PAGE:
The day after Trump’s inauguration, I was in Tokyo doing some food ‘research’ on route back from my pop up dinner in Niseko. An American friend of mine Elizabeth, who had moved there a couple years back, invited me to join her and some others on a march at Hibiya Park, one of the 676 sister marches planned around the globe in alliance with the Women’s March on Washington. About 650 of us, mostly expats, traversed the city in a respectful, quiet and distinctly Japanese fashion, in a neat double file to the side of traffic on the road. Later that night, I returned to my Airbnb in Shibuya and watched as Gloria Steinem declared that “God may…
So you are in Shanghai. Now what?
The People’s Snacks
Head to People’s Square early to avoid traffic and chaos. Get dropped off at the corner of Huanghe Lu and Fengyang Lu and walk down the popular food street. There won’t yet be a line at Jiajiatangbao (90 Huanghe Lu), so settle down with a hot bowl of egg and seaweed soup and basket of crab roe xiaolongbao. Don’t forget to order sliced ginger on the side. Watch and learn how locals slurp their dumplings, and indulge in one of the most perfect foods in the world. Possibly the most talked about spot in Shanghai, you’ve finally tasted what all the fuss is about, and they weren’t lying.
That was a nice teaser, now walk across the street to Xiaoyangshenjian, the other fabled chain that serves what can be called the bastard brother of XLB, the shenjianbao. Rougher around the edges but just as delicious. Thick, bread-like pork buns are pan-fried and coated in sesame…
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What do you get when you mix the purity of Champagne’s terroir with the precision of German winemaking, and inject it with the sophistication of a French luxury group? You get the experience of Krug, one of the finest- and priciest bubblies on the market.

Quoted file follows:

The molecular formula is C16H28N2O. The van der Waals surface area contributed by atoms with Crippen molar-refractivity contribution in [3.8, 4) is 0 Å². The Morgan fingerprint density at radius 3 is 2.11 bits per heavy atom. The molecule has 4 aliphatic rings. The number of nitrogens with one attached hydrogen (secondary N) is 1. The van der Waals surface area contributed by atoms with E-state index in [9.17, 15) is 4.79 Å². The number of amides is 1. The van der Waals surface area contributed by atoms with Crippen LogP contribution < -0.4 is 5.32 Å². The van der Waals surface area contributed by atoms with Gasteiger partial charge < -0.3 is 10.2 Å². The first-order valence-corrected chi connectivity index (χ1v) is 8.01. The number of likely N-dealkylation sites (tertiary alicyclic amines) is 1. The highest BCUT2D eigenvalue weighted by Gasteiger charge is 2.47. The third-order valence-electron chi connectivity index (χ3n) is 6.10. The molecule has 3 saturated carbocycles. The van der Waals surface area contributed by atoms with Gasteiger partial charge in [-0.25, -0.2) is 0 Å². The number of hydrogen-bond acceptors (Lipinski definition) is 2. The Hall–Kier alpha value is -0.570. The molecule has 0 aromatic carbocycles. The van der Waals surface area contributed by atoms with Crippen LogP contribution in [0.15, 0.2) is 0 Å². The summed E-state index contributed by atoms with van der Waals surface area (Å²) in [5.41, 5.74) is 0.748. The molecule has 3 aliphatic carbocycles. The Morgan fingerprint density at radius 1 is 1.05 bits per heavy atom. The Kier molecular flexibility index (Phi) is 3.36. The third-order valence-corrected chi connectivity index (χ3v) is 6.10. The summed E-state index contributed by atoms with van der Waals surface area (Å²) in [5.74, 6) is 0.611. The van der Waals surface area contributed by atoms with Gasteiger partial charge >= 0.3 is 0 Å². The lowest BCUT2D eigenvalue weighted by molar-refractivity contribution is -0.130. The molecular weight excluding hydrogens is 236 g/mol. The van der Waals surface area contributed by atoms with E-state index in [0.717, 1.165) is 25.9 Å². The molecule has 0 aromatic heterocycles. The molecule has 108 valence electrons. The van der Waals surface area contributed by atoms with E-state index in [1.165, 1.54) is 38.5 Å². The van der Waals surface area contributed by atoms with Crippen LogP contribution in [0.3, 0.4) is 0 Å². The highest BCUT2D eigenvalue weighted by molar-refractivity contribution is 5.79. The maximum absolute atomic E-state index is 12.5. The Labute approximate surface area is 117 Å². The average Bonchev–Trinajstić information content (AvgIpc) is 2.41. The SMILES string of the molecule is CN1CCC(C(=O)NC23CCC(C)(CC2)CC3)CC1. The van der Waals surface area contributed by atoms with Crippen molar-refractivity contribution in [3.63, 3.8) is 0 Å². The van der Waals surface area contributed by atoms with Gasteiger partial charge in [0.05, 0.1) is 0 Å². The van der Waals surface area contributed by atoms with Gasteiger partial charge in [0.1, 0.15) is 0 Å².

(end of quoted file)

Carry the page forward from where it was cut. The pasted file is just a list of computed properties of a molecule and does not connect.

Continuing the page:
And what do you get when you put ten bloggers in a room and pour them copious amounts of said champagne? Well, you get a bunch of happy, drunken bloggers.
I was honoured to be part of that group invited by Krug for a tasting of some of their best bottles paired with a multi-course meal at 3 Michelin star 81/2 Otto e Mezzo in Hong Kong last week. As mentioned not least on Krug’s list of differentiators is its price tag, with some bottles upwards of $4000 usd. And I probably don’t need to tell you that a seat in 8 1/2 Hong Kong is a highly coveted commodity that can take …
Just steps from Tiananmen Square and Zhongnanhai, the walled compound where China’s top party officials live, is the quiet, tree-lined Nanchangjie. Driving down this street, it is easy to miss the doorway of number 38, a small courtyard that houses one of Beijing’s most exclusive restaurants.
Chengfu Courtyard is named after its founder Cheng Ruming, official Zhongnanhai chef and one of 16 “Treasured Culinary Talents” in the country. In 1954 he became the personal chef to Mao Zedong, responsible for the daily meals of Mao’s entire family and whipping up elaborate banquets for visiting heads of state.
Today, his grandson Liu Jian runs the small restaurant of only four private rooms, and because of guanxi, is able to source all of the same ingredients that are delivered into Zhongnanhai. This may be the only place outside of the walled compound where you can rest assured your food is completely safe, organic and free of any artificial…